I have been reading up on female forms in ancient art, in relation to my previous and on-going study and interest in sacred geometry as a result of watching a documentary called “Rise and Fall of the Wise Woman” belonging to a series called Ancient Civilisations. This documentary has introduced me to the idea that during upper Palaeolithic and Neolithic eras, Matriarchal societies could well have been the norm. Checking out the art - the wall etchings, the sculptures, all of the forms seem to represent the female form as strong and powerful, with exaggerated bodies - large hips and breasts.
“There was a time in remote antiquity when the female was regarded as the single most important aspect of humanity… There was a time when our ancestors venerated the Goddess, not the Male God.” - Graham Hancock, Author of ‘Fingerprints of the Gods”
I’ve struggled in my relationship with food for a long while now. I went through issues with anorexia and bulimia in my teenage years and contrastingly, since my early 20’s I have been using food as a form of comfort. This has resulted in a lot of difficulty in regards to my own self-confidence, which is why I am now exploring the body through my art. I have decided to use my art to start exploring my feelings rather than to run away from them.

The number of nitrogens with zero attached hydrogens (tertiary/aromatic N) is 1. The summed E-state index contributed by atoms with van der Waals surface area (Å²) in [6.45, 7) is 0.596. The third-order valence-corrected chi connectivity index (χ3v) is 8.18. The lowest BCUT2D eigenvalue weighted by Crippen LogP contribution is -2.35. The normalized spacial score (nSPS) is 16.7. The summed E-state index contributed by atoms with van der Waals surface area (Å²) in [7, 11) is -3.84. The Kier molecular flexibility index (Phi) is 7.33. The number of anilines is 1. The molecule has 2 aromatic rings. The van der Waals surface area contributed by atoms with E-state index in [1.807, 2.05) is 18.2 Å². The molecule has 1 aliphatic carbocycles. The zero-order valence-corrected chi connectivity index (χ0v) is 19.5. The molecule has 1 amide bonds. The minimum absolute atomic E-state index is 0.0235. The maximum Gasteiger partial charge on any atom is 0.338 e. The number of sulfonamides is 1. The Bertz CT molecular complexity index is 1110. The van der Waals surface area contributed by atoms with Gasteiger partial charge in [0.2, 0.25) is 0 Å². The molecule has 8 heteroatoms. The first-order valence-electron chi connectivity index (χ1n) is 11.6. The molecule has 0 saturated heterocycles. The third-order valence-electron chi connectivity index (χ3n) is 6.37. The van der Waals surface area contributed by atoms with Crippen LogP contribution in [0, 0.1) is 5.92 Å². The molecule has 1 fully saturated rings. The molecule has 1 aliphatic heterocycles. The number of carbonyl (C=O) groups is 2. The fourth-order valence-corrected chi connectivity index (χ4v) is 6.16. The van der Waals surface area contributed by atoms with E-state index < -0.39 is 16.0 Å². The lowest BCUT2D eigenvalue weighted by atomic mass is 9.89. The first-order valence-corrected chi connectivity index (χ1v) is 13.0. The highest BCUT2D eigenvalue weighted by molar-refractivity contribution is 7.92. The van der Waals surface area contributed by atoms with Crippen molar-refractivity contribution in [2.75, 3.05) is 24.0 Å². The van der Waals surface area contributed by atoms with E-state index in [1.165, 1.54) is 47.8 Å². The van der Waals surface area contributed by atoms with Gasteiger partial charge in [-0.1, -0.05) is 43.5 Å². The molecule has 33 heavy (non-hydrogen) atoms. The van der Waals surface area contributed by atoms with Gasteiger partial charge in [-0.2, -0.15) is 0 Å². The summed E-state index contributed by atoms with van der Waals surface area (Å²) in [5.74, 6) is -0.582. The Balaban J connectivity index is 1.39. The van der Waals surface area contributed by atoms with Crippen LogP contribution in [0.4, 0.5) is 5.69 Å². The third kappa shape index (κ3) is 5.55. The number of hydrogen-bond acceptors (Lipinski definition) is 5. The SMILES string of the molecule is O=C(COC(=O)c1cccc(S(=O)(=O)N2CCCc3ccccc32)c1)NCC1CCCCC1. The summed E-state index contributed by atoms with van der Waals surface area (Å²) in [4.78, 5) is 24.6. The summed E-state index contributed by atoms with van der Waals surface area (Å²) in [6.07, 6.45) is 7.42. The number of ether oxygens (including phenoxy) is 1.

Watching this documentary together with some other recent experiences I’ve had has sparked this artistic exploration into the body - or more accurately, the female form. The ways in which the female forms are represented through prehistoric art really appeal to me. It seems accepting, embracing and almost worshipping of the roundness of the female body - in all of its differences; the total opposite of the way the female body is represented through androcentric medias in our current Western society.
My series of 5 fine liner drawings are an exploration of the female form with an attempt of viewing the body without judgement and conditioning. I have also represented these forms in conjunction with the 5 platonic solids and their elements: Earth: the hexahedron, Fire: the tetrahedron, Water; the icosahedron, Air: the octahedron and Ether: the dodecahedron.
It felt empowering to portray the female form in these new ways, exaggerated in their bodies as they may be. They feel more relatable; less like my previous pieces which have been depicting of thin, petite, in shape forms. I also used inspiration from Hanako Mimiko’s work in relation to her black and white forms that I’ve written about in a previous post!